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Teachers can avert graduation scandals, if leaders will listen.
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ONCE WIDELY DERIDED FOR its abysmal performance, District of Columbia Public Schools has become a shining national example of education reform in recent years, in part due to their rapidly rising graduation rates. In October 2016, President Obama touted the nation’s record-high graduation rates as proof that aggressive education reforms were “making progress,” specifically highlighting DCPS: “Right here in D.C., in just five years, the graduation rate in [DCPS] went from just 53 percent to 69 percent. … That’s something to be really proud of.” January’s alarming report, however, found extensive fraud in DCPS graduation rates, raising serious concerns about how we know progress when we see it.
The report found that last year, a third of DCPS graduates received diplomas in violation of district policy. Twenty percent had too many absences, and 10 percent missed half the school year. Fifteen percent took “credit-recovery” courses – abbreviated make-up versions of courses for students who previously failed – without ever taking the original courses. Even within credit-recovery courses, 15 percent of graduates passed with excessive absences. Yet another issue was grade changes, where administrators pressured teachers or took it upon themselves to change grades, with over 4,000 such instances in a single high school. Without these shortcuts, DCPS’ record 73-percent graduation rate would have fallen to around 48 percent.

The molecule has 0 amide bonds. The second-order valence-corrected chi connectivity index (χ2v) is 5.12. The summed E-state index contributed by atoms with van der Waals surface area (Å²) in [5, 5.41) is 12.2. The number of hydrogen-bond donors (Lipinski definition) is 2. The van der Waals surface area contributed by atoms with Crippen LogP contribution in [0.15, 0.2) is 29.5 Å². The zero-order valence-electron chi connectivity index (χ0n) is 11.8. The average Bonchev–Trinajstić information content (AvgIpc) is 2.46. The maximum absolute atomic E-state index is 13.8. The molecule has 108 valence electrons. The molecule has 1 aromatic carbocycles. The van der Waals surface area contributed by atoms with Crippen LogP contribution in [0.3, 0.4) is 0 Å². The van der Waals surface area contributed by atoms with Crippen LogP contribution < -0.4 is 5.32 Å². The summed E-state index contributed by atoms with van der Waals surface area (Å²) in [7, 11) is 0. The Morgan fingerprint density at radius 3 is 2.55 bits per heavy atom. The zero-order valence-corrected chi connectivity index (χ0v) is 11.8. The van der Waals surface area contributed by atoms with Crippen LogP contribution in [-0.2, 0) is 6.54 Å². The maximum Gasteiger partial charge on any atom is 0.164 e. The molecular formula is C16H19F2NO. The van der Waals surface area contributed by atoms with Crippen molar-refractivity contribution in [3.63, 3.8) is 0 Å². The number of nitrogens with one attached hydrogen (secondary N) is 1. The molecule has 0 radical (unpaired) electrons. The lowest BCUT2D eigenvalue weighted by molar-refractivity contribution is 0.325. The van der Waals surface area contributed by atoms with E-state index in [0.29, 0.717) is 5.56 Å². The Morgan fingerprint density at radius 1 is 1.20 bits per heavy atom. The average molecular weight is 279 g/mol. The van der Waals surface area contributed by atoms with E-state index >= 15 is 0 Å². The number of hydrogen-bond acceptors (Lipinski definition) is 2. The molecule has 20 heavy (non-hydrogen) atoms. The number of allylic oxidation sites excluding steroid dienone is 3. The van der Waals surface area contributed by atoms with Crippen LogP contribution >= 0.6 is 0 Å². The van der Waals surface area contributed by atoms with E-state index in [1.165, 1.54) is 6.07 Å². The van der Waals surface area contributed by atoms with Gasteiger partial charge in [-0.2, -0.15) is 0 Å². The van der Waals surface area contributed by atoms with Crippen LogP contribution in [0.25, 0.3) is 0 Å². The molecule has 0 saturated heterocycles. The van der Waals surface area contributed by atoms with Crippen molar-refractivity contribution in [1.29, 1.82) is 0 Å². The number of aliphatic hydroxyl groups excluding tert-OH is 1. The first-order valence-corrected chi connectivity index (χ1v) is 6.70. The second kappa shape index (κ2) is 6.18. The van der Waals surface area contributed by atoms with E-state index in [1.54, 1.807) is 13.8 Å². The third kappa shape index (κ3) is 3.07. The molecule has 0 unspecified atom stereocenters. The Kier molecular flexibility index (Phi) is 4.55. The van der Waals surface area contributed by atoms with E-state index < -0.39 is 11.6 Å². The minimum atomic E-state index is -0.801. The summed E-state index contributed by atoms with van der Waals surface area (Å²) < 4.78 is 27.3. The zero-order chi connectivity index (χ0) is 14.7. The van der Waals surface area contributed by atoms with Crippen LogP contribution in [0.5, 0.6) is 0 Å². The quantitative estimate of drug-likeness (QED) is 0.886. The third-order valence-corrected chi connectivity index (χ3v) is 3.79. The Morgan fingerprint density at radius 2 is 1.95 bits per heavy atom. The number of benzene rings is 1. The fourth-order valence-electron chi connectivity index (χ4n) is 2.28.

Who could have told DCPS leaders that this fraud was happening? Teachers could have. In fact, they tried, but to no avail. Following the celebrated 2017 Ballou High School graduation, teachers alerted district officials of graduates’ excessive absenteeism. After a month of inaction, Ballou teacher and union representative, Monica Brokenborough, emailed Chancellor Antwan Wilson and filed a formal grievance. Again, no response. Brian Butcher, a Ballou government teacher, refused when students and administrators asked him to give make-up work right before graduation so they could pass his course. Both teachers lost their positions last year, and both believed it was retribution.
Often, district leaders must take alarms from disgruntled teachers with a grain of salt, but Brokenborough and Butcher were not alone in their convictions. A December Washington Teachers Union member survey found that more than half of DCPS high-school teachers thought their school’s graduation rate was inaccurate, and 60 percent had felt “pressured or coerced” into passing students that did not meet expectations. Teachers knew – some even objected – but DCPS officials were not asking, or even listening.